9 Reasons You Should Be Worried About What's Happening in Texas


In the middle of night on early Monday, the Texas House of Representatives passed Senate Bill 5, a draconian anti-woman piece of legislation that would ban all abortions after 20 weeks and force most abortion providers in the state to close their doors.  Republican representatives spent 9 hours debating their "jobs"...oops I mean "fetal pain" bill but they got sick of citizens talking about trivial issues like their "health" and decided to pass the bill while everyone was sleeping. If this isn't enough to convince you that what's going on in Texas is freakishly screwed up, then keep reading.

1. Abortion Would Virtually Be Banned In Texas.

Cecile Richards, president of Planned Parenthood Action Fund is baffled. "If this passes, abortion would be virtually banned in the state of Texas, and many women could be forced to resort to dangerous and unsafe measures," she said.

2. The Bill Would Close Down 80% Of Texas' Abortion Providers.

If the bill passes, the amount of abortion clinics in Texas would go from 42 to only 5. That would make a legal procedure completely impossible to get in all of West Texas. What do you think happens when women can't get safe abortions? They go back to methods that were used in 1960's or dangerous back-alley clinics. Is this what Texas wants?

3. The Texas Medical Association Is Publicly Opposing The Bill.

The American Congress of Obstetricians and Gynecologists are against the bill too. Why? Because there's nothing pro-life about it. It will put millions of women's health into danger.

4. A Majority Of Texans Are Against The Anti-Abortion Law.

According to a bi-partisan poll, Texans largely disapprove of the special session that is aiming to pass the bill. The survey was conducted June 17-19, 2013 and showed that 63% of people thought the state has enough abortion restrictions. Only 34% of Texas actually trust the governor when it comes to women's health. I don't blame em'.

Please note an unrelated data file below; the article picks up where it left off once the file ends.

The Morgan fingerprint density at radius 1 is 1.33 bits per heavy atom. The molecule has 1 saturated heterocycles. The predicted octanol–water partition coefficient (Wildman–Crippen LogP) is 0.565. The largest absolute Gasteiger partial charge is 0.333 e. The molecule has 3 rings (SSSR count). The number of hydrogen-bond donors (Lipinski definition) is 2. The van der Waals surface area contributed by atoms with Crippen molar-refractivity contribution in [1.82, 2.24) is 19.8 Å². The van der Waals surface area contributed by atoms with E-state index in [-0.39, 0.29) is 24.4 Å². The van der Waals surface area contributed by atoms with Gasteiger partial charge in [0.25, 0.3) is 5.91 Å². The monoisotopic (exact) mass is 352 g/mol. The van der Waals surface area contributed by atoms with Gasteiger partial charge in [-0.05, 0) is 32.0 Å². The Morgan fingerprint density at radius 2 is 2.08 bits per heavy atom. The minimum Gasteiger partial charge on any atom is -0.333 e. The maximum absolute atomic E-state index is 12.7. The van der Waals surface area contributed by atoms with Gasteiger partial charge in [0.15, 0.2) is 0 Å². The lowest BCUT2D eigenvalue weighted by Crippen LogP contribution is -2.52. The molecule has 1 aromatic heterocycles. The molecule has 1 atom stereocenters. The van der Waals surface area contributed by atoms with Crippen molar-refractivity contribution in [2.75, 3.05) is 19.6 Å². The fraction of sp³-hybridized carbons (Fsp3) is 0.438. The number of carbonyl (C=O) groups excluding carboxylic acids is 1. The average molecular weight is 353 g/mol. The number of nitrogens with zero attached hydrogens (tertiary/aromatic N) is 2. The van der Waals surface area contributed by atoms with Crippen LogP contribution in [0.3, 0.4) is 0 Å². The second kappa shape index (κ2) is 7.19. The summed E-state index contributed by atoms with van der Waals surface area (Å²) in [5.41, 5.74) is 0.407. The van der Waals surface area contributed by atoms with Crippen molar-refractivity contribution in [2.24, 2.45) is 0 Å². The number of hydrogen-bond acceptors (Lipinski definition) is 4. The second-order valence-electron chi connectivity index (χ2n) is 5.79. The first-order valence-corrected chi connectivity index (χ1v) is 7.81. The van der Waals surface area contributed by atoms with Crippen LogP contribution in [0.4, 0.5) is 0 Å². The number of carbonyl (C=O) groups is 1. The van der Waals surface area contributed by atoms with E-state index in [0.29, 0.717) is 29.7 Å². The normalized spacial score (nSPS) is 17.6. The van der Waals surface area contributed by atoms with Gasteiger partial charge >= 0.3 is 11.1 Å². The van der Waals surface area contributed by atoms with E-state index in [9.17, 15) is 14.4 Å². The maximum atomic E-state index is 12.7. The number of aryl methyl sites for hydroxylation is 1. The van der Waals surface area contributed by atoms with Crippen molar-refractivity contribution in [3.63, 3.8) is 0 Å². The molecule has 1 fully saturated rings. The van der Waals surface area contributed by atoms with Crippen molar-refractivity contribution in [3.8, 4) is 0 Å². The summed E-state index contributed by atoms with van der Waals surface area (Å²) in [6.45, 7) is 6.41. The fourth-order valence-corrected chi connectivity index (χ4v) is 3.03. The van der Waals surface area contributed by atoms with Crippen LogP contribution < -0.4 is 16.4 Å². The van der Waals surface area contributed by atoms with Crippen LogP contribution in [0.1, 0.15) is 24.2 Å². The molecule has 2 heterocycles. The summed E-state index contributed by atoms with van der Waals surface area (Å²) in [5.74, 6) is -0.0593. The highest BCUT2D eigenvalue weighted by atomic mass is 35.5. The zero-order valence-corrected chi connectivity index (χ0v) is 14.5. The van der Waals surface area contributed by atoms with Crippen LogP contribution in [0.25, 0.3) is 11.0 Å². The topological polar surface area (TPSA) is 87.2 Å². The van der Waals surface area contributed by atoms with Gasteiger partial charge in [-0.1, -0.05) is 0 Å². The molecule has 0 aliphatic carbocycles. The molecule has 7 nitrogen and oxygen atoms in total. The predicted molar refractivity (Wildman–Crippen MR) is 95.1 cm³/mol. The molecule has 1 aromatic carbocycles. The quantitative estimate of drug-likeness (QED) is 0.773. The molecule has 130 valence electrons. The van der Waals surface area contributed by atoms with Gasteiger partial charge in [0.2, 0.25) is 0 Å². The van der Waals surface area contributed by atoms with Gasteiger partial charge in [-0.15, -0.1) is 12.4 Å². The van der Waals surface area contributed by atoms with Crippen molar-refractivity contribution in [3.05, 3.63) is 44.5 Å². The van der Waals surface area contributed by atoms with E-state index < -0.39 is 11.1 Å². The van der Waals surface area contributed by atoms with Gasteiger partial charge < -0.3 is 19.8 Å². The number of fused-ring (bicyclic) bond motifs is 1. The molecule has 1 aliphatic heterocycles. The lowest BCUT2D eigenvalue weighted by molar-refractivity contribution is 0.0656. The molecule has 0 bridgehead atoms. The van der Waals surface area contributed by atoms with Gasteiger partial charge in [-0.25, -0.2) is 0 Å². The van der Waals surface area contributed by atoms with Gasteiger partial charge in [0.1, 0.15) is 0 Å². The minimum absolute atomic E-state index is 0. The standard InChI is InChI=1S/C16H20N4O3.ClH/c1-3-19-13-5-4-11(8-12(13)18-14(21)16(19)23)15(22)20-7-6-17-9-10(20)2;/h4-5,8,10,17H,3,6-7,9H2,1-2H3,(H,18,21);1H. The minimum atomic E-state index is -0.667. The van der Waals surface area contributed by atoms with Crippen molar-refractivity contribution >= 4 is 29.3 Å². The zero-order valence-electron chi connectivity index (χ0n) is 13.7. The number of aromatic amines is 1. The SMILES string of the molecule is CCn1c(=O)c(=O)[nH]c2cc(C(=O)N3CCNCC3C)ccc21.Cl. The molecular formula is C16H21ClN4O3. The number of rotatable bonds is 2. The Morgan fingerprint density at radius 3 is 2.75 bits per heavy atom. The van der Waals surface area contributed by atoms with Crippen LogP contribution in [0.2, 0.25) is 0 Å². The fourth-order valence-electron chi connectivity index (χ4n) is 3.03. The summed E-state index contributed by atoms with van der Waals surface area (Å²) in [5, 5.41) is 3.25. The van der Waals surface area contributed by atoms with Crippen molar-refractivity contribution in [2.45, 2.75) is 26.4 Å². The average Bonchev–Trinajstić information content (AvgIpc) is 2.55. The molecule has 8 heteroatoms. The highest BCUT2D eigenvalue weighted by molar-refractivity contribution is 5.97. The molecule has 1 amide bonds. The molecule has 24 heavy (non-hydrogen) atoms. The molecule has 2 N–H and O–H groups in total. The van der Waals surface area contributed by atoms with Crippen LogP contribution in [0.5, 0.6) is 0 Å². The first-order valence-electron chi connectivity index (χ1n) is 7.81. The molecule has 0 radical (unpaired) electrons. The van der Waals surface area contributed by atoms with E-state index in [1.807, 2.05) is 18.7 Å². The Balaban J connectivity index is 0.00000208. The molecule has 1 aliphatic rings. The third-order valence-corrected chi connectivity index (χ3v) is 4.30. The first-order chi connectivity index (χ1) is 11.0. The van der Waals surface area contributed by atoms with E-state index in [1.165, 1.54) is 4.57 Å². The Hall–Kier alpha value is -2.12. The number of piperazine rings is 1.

5. 13 Million American Women's Lives Will Be Affected.

In case your high-school geography is a little far right now, Texas is big. There are more than 13 million women living in Texas, which makes this bill the most far-reaching anti-abortion bill in the United States.

6. According To His Twitter, The Founder of the Bill is Kind Of The Devil.

Of course the person who came up with this bill (only) has 666 followers. 

7. This While The Co-Sponsor Of The Bill Thinks Rape Kits Are Abortions.

Jodie Laudenberg, a Republican member of the Texas House of Representatives tried to defend the abysmal claim that their bill should make no exception for victims of rape or incest. Her answer was even more distressing than the argument she was trying to make.  "In the emergency room they have what’s called rape kits where a woman can get cleaned out…The woman had five months to make that decision, at this point we are looking at a baby that is very far along in its development," she said on Monday.

8. One Senator Will Speak For 13 Hours To Block The Passage Of The Bill.

After an impressive citizen filibuster of the bill, democrats have announced their intention to do it on Tuesday to block the vote. Fort Worth’s Senator Wendy Davis has announced her intention to give a 13-hour speech to filibuster the bill. Let's wish her luck. Since Americans from all over the country sent protesters pizza and coffee, maybe we can plan to send lots of carb-filled supplies to Senator Davis too?

If you want to pitch in, Reality Check has organized a funding scheme to buy some food for all the citizens trying to fillerbust in Texas on Tuesday. You can also sign Planned Parenthood's petition or donate to The Lilith Fund, Annie's List, Naral Texas or Planned Parenthood Of Greater Texas.

9. Oh And The Bill Is Unconstitutional.

Why? It directly contradicts Roe V Wade and challenges a woman's constitutionally protected right to have an abortion. Passed in 1973, the court decision guaranteed women's access to abortion until viability of the fetus, which is at about 24 weeks, not 20. That's why most 20-week bans have all been brought to court and this one will too.